7. Its now been almost 6 months and 5300 kms that the Xylo has been a part of our family - and there are no major complaints or issues with it. Family drives (in and around town) have been really good and there are no arguments on who gets to sit in the front, middle or the last row - since each row has its own a/c vent. The Xylo has actually made our life and drive very simple The car went for its first service to the Mahindra service center in Sewri. We did not want to leave the car so my brother took the car to the shop early morning so we could have it ready by afternoon. The following were the list of complaints / issues (minor ones) that we had ready for them : Problem 1 : The ac flow through the front vents was not very powerful - it felt as if there was some restriction in the flow. You could feel the air a couple of inches away from the vent - but then it just disappeared into thin "air". It was worse when the passenger vents were opened. The cabin would cool eventually - but you couldnt feel the air hitting your face. Update : This problem has been resolved and now the air flow is powerful even when the knob is turned to 2/3. The Service Advisor also told us that the vents in the back row are just blowers - nevertheless they do an excellent job in cooling the rear passengers. The best part is that the speed of the rear blowers does not affect the speed or flow of the dash vents. Problem 2 : There was a squeaking sound from the passenger seat which was quite irritating. Update : The culprit was identified as the passenger seatbelt bracket - which has been fixed by fitting some copper washers and now things are quiet on the inside. Problem 3 : Low Mileage. We explained the SA about the low mileage (< 9 kmpl) that we were getting in the city. Update : After the first service the mileage has improved a bit - 9.1 kmpl - well atleast it has crossed the 9 kmpl mark (this was the first full tank on 10th April after the first service) Did a full tank again yesterday after the car had done 626 kms since 10th and the car consumed only 44.6 litres of fuel. I was shocked to see that figure - since it meant around 14 kmpl. No way the Xylo could have returned that kind of figure. Thats when I realised that a week ago - the car was tanked up at around 150 kms (without a reset). So doing the maths, we calculated the 44.6 litre consumption against 476 kms (626-150) - which resulted in a average of 10.6 kmpl. Thanks to the Mahindra Service team. Final Invoice : Experience at the Sewri service station My brother was completely satisfied with the overall experience at the service station. All of the above problems were fixed to our satisfaction. Although we were promised that the car would be serviced within a 3-4 hours - it actually took more than that. But thats perfectly understandable and they guys did a great job. The only part that we were not very satisfied were with the car wash. Even though the car was given a wash post service, there were still grease marks and fingerprints over the body. This could be one area of improvement for the service center. Overall it was a good experience - and as they say "First Impression is the last impression" - I can clearly say that we were impressed. clap:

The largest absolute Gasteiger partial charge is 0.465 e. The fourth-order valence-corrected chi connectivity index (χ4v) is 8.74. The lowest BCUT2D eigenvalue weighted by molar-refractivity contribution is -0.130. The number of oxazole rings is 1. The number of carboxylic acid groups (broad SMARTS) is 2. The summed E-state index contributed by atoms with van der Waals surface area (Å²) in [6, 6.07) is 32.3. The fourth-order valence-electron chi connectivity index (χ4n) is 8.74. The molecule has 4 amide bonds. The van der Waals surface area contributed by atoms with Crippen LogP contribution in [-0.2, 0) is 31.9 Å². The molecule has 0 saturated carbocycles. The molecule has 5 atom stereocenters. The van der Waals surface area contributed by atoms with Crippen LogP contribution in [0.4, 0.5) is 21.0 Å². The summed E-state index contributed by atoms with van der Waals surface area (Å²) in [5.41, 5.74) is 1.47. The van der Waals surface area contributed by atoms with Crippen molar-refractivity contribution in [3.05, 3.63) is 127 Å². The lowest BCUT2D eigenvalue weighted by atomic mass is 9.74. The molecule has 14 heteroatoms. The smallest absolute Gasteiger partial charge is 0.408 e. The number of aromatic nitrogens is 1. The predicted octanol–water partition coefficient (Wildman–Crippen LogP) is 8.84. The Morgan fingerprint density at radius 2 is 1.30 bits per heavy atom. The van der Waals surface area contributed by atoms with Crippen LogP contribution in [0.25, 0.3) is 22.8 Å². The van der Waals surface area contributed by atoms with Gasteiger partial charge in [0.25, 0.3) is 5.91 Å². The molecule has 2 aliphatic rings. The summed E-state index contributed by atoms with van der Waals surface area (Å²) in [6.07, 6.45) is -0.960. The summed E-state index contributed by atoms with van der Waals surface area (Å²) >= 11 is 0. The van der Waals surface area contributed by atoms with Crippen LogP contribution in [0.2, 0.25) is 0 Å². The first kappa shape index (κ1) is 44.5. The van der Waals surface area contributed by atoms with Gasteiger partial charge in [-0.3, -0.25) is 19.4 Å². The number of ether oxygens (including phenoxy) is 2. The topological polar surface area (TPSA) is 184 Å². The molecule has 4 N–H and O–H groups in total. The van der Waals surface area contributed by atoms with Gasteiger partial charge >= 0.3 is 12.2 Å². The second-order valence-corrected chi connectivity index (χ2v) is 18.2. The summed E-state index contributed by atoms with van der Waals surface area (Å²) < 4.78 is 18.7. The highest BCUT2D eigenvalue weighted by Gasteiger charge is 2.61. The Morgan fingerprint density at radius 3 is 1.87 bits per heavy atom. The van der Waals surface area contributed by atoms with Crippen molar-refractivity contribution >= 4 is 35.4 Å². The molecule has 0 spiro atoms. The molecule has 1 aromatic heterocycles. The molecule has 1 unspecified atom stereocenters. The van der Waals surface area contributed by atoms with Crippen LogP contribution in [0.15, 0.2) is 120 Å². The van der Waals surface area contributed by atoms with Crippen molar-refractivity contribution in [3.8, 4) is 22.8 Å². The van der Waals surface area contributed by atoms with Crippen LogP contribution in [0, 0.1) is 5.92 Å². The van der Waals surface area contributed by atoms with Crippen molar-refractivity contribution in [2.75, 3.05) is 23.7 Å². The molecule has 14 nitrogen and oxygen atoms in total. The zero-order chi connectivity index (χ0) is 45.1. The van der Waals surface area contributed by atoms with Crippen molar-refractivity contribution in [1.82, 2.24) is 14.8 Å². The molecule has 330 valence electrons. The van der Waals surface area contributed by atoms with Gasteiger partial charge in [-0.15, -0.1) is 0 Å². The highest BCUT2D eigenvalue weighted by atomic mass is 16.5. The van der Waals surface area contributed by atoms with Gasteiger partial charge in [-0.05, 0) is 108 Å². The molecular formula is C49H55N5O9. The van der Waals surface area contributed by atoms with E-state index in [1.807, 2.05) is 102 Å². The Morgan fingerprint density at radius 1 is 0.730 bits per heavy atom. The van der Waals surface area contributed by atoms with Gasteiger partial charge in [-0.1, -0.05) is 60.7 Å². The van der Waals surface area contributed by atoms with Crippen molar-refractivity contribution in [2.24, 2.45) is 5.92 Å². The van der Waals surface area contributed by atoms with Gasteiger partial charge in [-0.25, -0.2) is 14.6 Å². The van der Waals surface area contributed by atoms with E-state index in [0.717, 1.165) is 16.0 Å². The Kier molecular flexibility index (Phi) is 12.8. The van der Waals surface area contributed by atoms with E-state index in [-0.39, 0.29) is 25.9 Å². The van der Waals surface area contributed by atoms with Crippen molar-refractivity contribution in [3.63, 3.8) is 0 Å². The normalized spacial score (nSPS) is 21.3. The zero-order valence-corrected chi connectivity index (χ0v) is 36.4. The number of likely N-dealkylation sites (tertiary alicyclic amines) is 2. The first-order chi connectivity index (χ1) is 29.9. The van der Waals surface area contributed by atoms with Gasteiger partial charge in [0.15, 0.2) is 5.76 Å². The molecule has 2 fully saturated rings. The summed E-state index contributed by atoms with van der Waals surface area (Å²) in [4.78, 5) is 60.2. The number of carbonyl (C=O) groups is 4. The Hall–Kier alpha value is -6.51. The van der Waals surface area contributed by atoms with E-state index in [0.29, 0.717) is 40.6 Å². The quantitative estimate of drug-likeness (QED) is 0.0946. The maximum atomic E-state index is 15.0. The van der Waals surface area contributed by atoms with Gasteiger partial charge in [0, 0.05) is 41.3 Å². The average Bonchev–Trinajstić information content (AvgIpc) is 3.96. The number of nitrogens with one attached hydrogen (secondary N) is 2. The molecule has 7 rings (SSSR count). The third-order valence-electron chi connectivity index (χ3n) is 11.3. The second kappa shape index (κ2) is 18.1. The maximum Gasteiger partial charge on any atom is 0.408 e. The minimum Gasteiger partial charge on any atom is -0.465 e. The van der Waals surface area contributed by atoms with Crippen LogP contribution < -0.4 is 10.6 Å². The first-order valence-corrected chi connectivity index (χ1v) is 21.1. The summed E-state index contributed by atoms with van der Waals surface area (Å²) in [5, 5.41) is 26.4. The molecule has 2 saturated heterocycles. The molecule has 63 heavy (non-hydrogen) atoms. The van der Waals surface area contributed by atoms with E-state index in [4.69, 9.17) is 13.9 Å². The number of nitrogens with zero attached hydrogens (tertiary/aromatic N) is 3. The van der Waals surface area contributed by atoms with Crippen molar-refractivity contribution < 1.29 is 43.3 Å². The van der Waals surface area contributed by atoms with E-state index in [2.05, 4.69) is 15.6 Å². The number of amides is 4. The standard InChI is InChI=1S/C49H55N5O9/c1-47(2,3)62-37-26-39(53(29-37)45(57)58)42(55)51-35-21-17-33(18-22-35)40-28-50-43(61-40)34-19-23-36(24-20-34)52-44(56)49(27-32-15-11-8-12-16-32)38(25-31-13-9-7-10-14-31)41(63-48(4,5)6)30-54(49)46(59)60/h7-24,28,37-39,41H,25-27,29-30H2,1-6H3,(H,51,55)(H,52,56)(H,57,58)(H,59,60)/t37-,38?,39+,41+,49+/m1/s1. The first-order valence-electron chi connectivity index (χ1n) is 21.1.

8. Thanks everyone for your warm welcome and responses. Apologies it has taken me some time to respond on this thread. Being a newbie am not allowed to post more than 5 - but I guess thats about to change soon after being a regular here. Very true Ramesh, the the Xylo scores the highest point in terms of power and space. And it deleivers both of these much better than the competition. Our family is enjoying each and every drive in this vehicle - there are no complains whatsoever. Do you have a thread on your ownership report? Would love to read it and see your Xylo too! Thanks PrancingHorse!! This Xylo looks much better than the earlier one - its amazing to see how just a change in the grille, blackened pillars and a few other cosmetic upgrades can transform the looks of a vehicle. Thanks Sstar, yes we were happy too that we went in for the mEagle version instead of the mDi. But then have heard news of M&M phasing out the mEagle engine very soon - to replace it with a newer one. CarCrazy, :) Thats a very funny suggestion for the Qualis. At one point of time we did consider doing up the Qualis completely - but then decided to let it go instead. It was one hell of a vehicle - served us for 12 years without a single issue. Regarding ABS, yes its definitely a great safety feature - but like I mentioned, were on a certain budget. Our earlier plans were for a D2 (mDI) which then changed to a E4 (mEagle). The ABS version (at no extra cost) would have been a good option - but then the vehicle was a Feb model. As per the dealer the ABS model is a very popular selling model - if that was the case, why was this car lying in the yard for more than 7 months? It could have been a defect peice? It could have been someone elses rejected car? It could have been a demo car? Or for all we know - it may have been a perfect car. But we did not want to spend 9 lakhs on a gamble. True, defects could be fixed under warranty - but when you pay money for a brand new car - the least you would expect in return is a brand new car. Hence the decision to go in for the later model than a 7 month old one. Hi Ramesh, We already got the body covers from the dealer and use it whenever the car is lying around. We are still contemplating on fitting parking sensors / rear cameras - wil keep this thread updated. Regarding the arm rest, is this available in the market and what sort of modifications are required to fit them? Hey Librankur, I have posted the roof mounted a/c pics in the latest posts now. Engine pictures coming soon. Yes it is possible to convert the seats into a bed - will take a picture of it and post it soon.